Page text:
It was said that the cancer on her ovary was actually colon cancer that had spread. This meant it was stage four.
After her mother’s funeral on July 13th at the Inverness Crematorium, she returned to Glasgow, where she began chemotherapy at the Beecham Cancer Center in August 2020.
Laila, one of just a few hundred people in their twenties diagnosed with colon cancer every year in the UK, said: “It was a terrible time and I felt like the news was getting worse and worse.”
According to Bowel Cancer UK, only 198 people between the ages of 20 and 29 were diagnosed with the disease from 2015 to 2017.
Then, after eight rounds of chemotherapy, Laila’s scheduled 12 sessions were canceled when she developed an infection in her Hickman line in her chest that caused an abscess in her brain.
She is now doing regular scans to monitor her progress after being officially notified in January 2021 that she had no signs of illness and even returned to work in March.
But one of the worst parts of her ordeal was dealing with her ostomy pouch, which allows her stools and debris to keep her body in a pouch attached to her side.
On the heels of artist Tracey Emin, diagnosed with aggressive bladder cancer in late 2020 and undergoing drastic surgery that she boldly discussed about her own ostomy pouch on BBC Newsnight, she’s now keen to talk about it Addressing the stigma of bearing one.
Installed after her third surgery, Laila said, “On my first colon scan, they warned me that I might have to have one, but it all happened so quickly that I didn’t have time to process it.”
She added, “I was really disgusted when I started.”
Laila had to empty the bag several times a day and change it completely every other day. First, she had to switch her diet – originally high in fiber, fruits and vegetables to boost her immunity – to a low-fiber regime, which she called “standing,” to avoid bag blockage.
Fortunately, she has since managed to reintroduce more fibrous foods in moderation.
She said, “When I got my ostomy, I didn’t want any of my friends to know, and I was really upset when people found out when I got out of the hospital. The first month was really tough and I was determined to undo it.
“I really struggled to accept that this is now part of my body. It’s really important to talk about – and if I had known more about other people who have them, it wouldn’t have been such a big shock.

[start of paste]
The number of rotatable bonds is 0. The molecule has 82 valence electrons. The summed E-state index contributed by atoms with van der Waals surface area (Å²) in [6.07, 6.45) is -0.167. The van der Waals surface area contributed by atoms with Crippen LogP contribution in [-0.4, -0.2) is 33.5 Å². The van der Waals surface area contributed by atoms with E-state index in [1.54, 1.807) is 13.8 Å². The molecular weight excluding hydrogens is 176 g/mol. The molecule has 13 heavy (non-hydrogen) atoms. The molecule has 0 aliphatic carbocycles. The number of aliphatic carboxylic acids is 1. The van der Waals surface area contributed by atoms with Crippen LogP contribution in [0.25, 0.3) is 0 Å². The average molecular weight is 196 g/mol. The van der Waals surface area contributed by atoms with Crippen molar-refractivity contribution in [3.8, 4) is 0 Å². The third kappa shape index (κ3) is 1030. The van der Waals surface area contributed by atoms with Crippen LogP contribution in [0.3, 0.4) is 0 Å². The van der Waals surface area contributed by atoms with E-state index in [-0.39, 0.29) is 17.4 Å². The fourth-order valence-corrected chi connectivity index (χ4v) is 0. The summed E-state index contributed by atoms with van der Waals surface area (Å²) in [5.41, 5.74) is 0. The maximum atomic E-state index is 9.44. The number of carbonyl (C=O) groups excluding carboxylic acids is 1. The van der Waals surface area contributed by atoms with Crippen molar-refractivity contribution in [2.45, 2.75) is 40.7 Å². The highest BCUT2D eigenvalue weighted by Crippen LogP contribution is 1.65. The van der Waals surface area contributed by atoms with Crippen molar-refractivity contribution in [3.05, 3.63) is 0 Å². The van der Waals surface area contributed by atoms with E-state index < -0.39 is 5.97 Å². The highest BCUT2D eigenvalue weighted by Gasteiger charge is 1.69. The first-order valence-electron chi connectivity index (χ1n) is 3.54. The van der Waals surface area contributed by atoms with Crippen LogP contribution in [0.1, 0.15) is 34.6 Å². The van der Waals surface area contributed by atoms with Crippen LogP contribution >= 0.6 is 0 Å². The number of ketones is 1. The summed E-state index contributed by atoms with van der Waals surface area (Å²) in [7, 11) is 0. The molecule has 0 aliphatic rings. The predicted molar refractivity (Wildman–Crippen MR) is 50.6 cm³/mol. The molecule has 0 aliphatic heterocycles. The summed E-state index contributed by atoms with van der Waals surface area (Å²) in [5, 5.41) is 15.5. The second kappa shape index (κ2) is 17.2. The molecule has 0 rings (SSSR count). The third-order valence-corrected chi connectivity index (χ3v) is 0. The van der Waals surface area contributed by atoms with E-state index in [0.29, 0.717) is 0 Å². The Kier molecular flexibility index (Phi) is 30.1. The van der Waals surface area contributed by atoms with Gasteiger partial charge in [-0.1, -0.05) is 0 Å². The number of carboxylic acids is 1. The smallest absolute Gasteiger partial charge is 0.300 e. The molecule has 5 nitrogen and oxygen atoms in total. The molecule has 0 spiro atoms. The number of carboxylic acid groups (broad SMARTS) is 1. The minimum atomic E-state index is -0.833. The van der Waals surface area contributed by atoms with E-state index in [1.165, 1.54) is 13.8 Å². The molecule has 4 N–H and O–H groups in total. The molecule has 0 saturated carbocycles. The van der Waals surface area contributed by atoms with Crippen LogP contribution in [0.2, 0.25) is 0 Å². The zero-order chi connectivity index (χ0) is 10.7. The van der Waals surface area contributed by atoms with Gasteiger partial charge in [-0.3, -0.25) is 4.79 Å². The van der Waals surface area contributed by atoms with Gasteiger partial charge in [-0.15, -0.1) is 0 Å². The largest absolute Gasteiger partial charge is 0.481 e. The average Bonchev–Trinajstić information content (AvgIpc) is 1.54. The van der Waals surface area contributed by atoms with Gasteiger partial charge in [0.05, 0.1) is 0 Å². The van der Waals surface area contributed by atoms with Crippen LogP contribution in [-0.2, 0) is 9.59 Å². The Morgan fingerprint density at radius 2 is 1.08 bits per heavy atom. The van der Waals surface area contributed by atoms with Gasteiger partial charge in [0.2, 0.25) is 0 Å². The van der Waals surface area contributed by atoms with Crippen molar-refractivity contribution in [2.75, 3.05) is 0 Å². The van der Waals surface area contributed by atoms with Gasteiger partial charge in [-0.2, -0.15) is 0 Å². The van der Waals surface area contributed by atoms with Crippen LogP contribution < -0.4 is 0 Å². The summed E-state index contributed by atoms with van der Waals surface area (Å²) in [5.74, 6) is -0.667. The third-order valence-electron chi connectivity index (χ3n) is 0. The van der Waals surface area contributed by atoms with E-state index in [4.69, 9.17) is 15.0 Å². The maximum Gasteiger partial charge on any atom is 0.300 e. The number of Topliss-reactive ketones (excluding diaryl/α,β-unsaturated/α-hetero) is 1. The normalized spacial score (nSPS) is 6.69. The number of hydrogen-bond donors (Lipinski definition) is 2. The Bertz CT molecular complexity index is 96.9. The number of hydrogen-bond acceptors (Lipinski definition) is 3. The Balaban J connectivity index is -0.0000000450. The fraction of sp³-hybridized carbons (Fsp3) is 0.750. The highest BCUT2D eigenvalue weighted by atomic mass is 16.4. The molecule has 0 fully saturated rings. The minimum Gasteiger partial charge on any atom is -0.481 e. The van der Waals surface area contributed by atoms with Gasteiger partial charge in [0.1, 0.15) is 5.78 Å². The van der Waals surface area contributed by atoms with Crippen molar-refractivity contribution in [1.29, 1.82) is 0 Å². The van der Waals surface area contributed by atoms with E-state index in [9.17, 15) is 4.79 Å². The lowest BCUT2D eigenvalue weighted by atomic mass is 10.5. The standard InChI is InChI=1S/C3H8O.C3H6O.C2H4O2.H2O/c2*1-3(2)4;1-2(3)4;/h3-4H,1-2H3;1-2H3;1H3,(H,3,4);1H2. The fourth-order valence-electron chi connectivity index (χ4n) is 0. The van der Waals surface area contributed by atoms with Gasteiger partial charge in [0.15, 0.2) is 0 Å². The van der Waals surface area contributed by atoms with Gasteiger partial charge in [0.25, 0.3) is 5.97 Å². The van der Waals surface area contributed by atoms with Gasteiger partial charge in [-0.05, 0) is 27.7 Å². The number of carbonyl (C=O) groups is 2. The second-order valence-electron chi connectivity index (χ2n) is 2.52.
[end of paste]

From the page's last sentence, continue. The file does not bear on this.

“But now I’m just thinking, what’s the alternative? I think the more people know about them, the less likely they are to be stigmatized.”
In the meantime, she is determined to raise funds to advance cancer research and help other people in the future avoid the hell she and her family experienced.
She and her roommate Hannah Spreckley, 27, raised £ 4,000 for The Brain Tumor Charity in October 2020 by taking a sponsored 10km walk in honor of Ros.
And as she gets stronger, Laila plans to take on an even bigger challenge to raise funds for Bowel Cancer UK and thank them for their support.
“Reading about other young people with colon cancer on their website really helped me,” she said.
“If sharing my story can only help one other person, it would be amazing.”
Genevieve Edwards, Managing Director of Bowel Cancer UK, said: “Unfortunately, we often hear from younger patients like Laila that they have experienced severe delays in diagnosing colon cancer because of their age. Although the disease is far more common in those over 50, more than 2,500 people under the age of 50 are diagnosed with the disease each year in the UK. “
She continued, “Bowel Cancer UK launched its Never Too Young campaign in 2013 in response to more and more younger colorectal cancer patients being told that they were too young to develop the disease and that it would be diagnosed at a later date harder to deal with.
“Raising awareness of the symptoms of colon cancer is vital as it is treatable and curable, especially if diagnosed early.
“We urge everyone, regardless of their age, to familiarize themselves with the symptoms of colon cancer and to contact their GP as soon as possible if they have bleeding from below, blood in their feces, a persistent and unexplained change the intestinal habits. unexplained weight loss, extreme tiredness for no apparent reason, and pain or lump in the abdomen to give the best possible chance of an early diagnosis. “
Visit Laila’s fundraising page thetwilightwalk.com.